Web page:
According to the word count on my computer program, Kevin Rudd’s speech at the Labor Party’s campaign launch today contained four thousand, three hundred and fifteen words – slightly fewer than the four thousand four hundred and four words in the corresponding speech by the Prime Minster two days earlier.
The only specific reference in Mr Rudd’s speech to Aboriginal & Torres Strait Islander people was in the following paragraph:
If we are elected in ten days time, I want to be a Prime Minister for all Australians. A Prime Minister for Indigenous Australia. A Prime Minister for rural Australia, where so many of our fellow Australians are going through such tough times with the drought. A Prime Minister for our regions that stretch so far beyond our magnificent cities.
Mr Rudd’s speech listed a range of “new challenges that we face in the future”, including climate change, water, the digital economy, the rise of China and India, the challenge to fix our hospitals, “and above all, the challenge to transform our education system.”
Maybe challenges such as the seventeen year gap in life expectancy between Indigenous and non-Indigenous Australians didn’t get a mention because it has been around for so long that it can’t be called a “new challenge”.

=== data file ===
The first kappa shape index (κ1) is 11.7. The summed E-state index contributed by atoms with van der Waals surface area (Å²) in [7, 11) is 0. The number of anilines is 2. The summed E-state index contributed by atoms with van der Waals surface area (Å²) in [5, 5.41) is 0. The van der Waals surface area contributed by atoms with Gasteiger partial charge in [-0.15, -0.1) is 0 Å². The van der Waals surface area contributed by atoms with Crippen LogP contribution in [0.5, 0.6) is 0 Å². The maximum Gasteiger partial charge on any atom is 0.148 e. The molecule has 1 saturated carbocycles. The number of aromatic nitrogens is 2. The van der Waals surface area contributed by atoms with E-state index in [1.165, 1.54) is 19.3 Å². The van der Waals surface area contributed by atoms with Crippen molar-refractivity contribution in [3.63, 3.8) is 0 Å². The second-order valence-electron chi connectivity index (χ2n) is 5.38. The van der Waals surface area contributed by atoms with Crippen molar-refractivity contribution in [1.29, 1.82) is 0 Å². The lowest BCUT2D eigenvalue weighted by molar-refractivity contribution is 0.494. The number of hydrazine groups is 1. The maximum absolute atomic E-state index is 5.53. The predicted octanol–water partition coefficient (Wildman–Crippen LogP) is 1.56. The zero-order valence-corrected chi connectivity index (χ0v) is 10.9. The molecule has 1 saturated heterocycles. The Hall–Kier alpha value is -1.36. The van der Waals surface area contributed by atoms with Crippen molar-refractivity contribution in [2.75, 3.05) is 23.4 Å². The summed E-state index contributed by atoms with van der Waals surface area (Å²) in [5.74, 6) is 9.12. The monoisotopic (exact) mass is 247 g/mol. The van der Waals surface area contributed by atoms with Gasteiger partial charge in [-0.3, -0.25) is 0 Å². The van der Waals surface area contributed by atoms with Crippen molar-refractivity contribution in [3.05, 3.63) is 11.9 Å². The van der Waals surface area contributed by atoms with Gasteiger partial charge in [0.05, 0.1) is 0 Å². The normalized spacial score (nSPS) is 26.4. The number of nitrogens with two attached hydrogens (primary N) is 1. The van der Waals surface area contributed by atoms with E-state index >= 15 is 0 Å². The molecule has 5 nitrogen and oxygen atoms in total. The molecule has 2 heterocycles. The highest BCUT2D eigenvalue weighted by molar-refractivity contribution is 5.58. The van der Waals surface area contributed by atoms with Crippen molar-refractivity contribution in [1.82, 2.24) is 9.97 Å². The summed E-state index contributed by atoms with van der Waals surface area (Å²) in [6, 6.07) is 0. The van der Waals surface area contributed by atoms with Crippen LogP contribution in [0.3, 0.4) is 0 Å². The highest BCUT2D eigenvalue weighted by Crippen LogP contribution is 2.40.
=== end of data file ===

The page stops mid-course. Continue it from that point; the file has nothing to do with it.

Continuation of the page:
Perhaps I shouldn’t be too harsh – one can’t mention every issue in a 4000 word speech. But it’s hard not to think that addressing the massive and entrenched inequality between Indigenous and non-Indigenous Australians just isn’t a priority for the leader of either major party.
The official ALP website details two “official election policy documents” under the heading of Indigenous and Reconciliation – one on jobs and economic development for Indigenous communities, which has the faces of Jenny Macklin, Kim Carr and Warren Snowden, and one on boosting health services in the Northern Territory, which features the faces of Jenny Macklin, Nicola Roxon, Warren Snowden and Trish Crossin. Their formal Indigenous economic development statement is in the names of Jenny Macklin and Warren Snowden. It’s good these policies and statements are there – as far as I can see, the Liberal Party has yet to release any policy specifically relating to Indigenous issues in this campaign – but the absence of Kevin Rudd’s, or even Wayne Swan’s, face and name from these documents just gives me the impression that these remain second order issues for Labor.
I emphasise this not to score political points, but because I am convinced that until the leaders make clear these issues and challenges are top priorities for them, we will continue to fail at removing inequalities, such as closing the disgraceful gap in life expectancy.